“Uh, the Sandman is a-very much excited to bring his classic Billy Madison character to the Great White Way, a-shoobidy doobidy,” said Adam Sandler in his signature mutter. The adaptation of Mr. Sandler’s 1995 comedy follows Mean Girls, Mrs. Doubtfire, Groundhogs Day, 13 Going on 30, Tootsie, Spiderman, Beetlejuice, A Jimmy Buffet song, Legally Blonde, and the Pirates of Penzance as the latest example of a popular but unrespected piece of intellectual property being turned into a Broadway musical. 

The Avocado spoke to the play’s Tony Award viewing producer Dolores Goodegg about the process of turning Billy Madison into a musical. 

“My agent told me that a group of financiers wanted to invest in a musical and asked if I knew of any existing IP that would appeal to tourists and that also could be tied into a dinner, skeeball, and a show promotion at Dave and Buster’s Time Square location. I was initially dismissive of the idea and said something like ‘Oh yeah right, like Billy Madison: The Musical?‘, but my agent said ‘Oh yeah, I think that would actually work’ and asked if I was interested in producing it. I was.'”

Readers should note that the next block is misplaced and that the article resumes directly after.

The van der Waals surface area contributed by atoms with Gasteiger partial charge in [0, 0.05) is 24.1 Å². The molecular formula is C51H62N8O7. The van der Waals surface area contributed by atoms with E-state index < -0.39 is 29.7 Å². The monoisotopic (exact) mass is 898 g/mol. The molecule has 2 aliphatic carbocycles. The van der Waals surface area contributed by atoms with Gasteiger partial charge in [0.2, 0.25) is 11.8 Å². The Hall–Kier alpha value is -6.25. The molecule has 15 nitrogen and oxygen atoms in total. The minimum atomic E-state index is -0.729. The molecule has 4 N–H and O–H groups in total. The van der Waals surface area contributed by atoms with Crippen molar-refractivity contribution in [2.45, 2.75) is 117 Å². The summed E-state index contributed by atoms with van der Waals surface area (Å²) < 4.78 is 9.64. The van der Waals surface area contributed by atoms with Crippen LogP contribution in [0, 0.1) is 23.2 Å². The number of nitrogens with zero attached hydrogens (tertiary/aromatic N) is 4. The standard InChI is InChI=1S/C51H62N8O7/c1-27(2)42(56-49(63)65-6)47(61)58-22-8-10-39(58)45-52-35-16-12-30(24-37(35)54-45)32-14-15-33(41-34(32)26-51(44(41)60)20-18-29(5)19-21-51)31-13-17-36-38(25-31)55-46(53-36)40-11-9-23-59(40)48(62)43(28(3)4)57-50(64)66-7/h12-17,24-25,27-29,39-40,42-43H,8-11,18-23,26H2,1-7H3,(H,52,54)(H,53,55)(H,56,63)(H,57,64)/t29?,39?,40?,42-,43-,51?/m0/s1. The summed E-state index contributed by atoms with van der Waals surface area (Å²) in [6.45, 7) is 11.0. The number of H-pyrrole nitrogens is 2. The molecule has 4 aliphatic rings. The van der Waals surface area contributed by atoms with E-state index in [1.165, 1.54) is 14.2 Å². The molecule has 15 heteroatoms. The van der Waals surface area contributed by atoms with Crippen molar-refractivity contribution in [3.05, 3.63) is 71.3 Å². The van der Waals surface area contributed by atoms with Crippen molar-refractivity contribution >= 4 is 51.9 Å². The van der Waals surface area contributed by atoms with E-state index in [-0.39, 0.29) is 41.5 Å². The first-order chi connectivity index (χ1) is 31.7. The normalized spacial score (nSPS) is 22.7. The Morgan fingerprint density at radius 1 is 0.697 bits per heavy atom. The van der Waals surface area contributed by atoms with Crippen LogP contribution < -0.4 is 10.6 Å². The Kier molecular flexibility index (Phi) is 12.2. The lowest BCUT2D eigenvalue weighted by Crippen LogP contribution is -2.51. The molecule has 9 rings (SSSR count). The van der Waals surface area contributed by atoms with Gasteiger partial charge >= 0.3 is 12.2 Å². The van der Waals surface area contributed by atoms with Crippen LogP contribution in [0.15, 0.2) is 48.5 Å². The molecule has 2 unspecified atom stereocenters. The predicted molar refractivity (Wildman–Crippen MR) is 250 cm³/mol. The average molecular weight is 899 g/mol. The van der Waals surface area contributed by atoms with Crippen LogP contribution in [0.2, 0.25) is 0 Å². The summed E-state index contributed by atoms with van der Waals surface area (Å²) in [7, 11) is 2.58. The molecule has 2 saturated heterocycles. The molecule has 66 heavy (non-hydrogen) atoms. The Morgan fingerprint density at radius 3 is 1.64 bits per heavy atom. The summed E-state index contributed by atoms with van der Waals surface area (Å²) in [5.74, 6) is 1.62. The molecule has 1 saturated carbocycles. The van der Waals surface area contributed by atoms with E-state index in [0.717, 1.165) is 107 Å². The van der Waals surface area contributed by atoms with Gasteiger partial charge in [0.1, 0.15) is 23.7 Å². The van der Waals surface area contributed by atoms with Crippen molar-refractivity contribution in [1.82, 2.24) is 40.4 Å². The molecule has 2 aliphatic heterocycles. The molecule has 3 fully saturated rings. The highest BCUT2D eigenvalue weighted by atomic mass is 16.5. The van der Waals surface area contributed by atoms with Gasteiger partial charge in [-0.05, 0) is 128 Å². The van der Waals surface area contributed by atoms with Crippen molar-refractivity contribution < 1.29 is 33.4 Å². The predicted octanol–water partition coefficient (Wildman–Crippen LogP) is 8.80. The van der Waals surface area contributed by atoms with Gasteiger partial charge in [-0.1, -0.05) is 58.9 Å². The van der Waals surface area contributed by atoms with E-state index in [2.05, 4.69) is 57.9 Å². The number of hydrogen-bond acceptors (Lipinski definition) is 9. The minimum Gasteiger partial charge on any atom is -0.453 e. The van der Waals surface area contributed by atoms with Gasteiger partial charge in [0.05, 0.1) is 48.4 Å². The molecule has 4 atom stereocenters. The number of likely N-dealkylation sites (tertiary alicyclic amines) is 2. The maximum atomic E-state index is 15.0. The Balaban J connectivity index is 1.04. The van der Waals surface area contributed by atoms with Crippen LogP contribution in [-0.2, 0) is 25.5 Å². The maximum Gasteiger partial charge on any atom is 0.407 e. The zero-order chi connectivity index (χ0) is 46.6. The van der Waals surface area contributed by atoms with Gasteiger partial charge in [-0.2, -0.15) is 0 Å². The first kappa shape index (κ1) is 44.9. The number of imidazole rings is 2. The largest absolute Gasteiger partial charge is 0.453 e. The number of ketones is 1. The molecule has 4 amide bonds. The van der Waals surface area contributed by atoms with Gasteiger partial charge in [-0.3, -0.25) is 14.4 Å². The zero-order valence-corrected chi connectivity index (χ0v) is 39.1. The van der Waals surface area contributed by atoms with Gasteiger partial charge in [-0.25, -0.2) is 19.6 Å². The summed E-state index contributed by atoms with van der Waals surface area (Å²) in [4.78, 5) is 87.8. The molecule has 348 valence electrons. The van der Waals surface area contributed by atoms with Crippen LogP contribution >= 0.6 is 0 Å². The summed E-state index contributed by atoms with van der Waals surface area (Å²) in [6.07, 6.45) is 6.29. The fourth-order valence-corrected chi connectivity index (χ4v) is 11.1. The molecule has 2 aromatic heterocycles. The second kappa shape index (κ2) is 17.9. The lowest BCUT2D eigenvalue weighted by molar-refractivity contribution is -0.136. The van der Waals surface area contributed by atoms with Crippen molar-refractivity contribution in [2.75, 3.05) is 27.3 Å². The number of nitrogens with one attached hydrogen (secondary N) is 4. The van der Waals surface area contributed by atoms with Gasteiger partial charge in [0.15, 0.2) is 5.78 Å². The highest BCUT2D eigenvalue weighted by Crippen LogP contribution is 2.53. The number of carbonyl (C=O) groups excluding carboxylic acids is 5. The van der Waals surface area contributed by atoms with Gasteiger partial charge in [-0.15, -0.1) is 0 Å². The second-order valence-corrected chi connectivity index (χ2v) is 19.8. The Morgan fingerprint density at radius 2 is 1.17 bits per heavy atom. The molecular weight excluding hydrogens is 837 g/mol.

The musical will tell the story of a privileged man’s exploration of America’s corrupt educational system and feature 11 original songs by Avenue Q’s Robert Lopez as well as adaptations of the film’s original songs “Do You Have Any More Gum” and “So Hot, Want To Touch The Heinie.” 

Previews have already sold out and the excitement for the adaptation has led to plans to adapt other Sandler properties including Happy Gilmore, The Water Boy, and Punch Drunk Love (but as a play, gross). 

When asked to comment on seeing his work so well received by the theater world, Sandler said he honestly didn’t expect to make this much money in his life. “They just keep throwing it at me, I mean, I don’t even know what to do with it all at this point. Spade is gonna be so pissed.” 

“Hey, did you hear they’re making Billy Madison a musical on Broadway?” asked Billy Madison co-star Norm MacDonald to his agent. “Do you think they would want to turn Dirty Work into a musical too?” 

“No,” said Norm’s agent instinctively. “Actually, maybe in a few years with the way things are going.”